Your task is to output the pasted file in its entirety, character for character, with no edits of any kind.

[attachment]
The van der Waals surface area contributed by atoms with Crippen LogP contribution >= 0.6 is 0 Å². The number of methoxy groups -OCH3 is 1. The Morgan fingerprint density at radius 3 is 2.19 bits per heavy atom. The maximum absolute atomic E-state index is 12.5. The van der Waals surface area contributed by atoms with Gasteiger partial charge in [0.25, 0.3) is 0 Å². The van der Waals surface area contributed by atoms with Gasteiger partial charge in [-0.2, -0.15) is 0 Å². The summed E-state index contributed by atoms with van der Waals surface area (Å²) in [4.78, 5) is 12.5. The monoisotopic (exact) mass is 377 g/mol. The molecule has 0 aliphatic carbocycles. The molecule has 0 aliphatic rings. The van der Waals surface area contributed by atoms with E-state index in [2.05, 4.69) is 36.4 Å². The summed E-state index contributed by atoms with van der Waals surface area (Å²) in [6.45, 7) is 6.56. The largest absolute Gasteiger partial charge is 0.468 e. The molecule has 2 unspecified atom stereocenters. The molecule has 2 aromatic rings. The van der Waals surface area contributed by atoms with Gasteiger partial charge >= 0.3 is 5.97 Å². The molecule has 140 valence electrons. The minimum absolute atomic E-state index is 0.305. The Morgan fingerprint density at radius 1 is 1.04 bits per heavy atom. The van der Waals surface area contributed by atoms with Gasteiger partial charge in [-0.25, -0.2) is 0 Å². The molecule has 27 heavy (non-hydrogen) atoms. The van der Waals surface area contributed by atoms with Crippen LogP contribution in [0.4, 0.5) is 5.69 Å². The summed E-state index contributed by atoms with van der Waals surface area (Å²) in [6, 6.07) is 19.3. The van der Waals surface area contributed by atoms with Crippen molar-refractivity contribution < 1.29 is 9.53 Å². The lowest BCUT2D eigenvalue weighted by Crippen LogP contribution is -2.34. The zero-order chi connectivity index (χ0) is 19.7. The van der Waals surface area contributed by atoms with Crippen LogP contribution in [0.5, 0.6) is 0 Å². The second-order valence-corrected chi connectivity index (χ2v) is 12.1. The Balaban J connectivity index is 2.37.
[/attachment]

The van der Waals surface area contributed by atoms with Crippen LogP contribution >= 0.6 is 0 Å². The number of methoxy groups -OCH3 is 1. The Morgan fingerprint density at radius 3 is 2.19 bits per heavy atom. The maximum absolute atomic E-state index is 12.5. The van der Waals surface area contributed by atoms with Gasteiger partial charge in [0.25, 0.3) is 0 Å². The van der Waals surface area contributed by atoms with Gasteiger partial charge in [-0.2, -0.15) is 0 Å². The summed E-state index contributed by atoms with van der Waals surface area (Å²) in [4.78, 5) is 12.5. The monoisotopic (exact) mass is 377 g/mol. The molecule has 0 aliphatic carbocycles. The molecule has 0 aliphatic rings. The van der Waals surface area contributed by atoms with E-state index in [2.05, 4.69) is 36.4 Å². The summed E-state index contributed by atoms with van der Waals surface area (Å²) in [6.45, 7) is 6.56. The largest absolute Gasteiger partial charge is 0.468 e. The molecule has 2 unspecified atom stereocenters. The molecule has 2 aromatic rings. The van der Waals surface area contributed by atoms with Gasteiger partial charge >= 0.3 is 5.97 Å². The molecule has 140 valence electrons. The minimum absolute atomic E-state index is 0.305. The Morgan fingerprint density at radius 1 is 1.04 bits per heavy atom. The van der Waals surface area contributed by atoms with Gasteiger partial charge in [-0.25, -0.2) is 0 Å². The molecule has 27 heavy (non-hydrogen) atoms. The van der Waals surface area contributed by atoms with Crippen LogP contribution in [0.4, 0.5) is 5.69 Å². The summed E-state index contributed by atoms with van der Waals surface area (Å²) in [6, 6.07) is 19.3. The van der Waals surface area contributed by atoms with Crippen molar-refractivity contribution < 1.29 is 9.53 Å². The lowest BCUT2D eigenvalue weighted by Crippen LogP contribution is -2.34. The zero-order chi connectivity index (χ0) is 19.7. The van der Waals surface area contributed by atoms with Crippen LogP contribution in [0.5, 0.6) is 0 Å². The second-order valence-corrected chi connectivity index (χ2v) is 12.1. The Balaban J connectivity index is 2.37.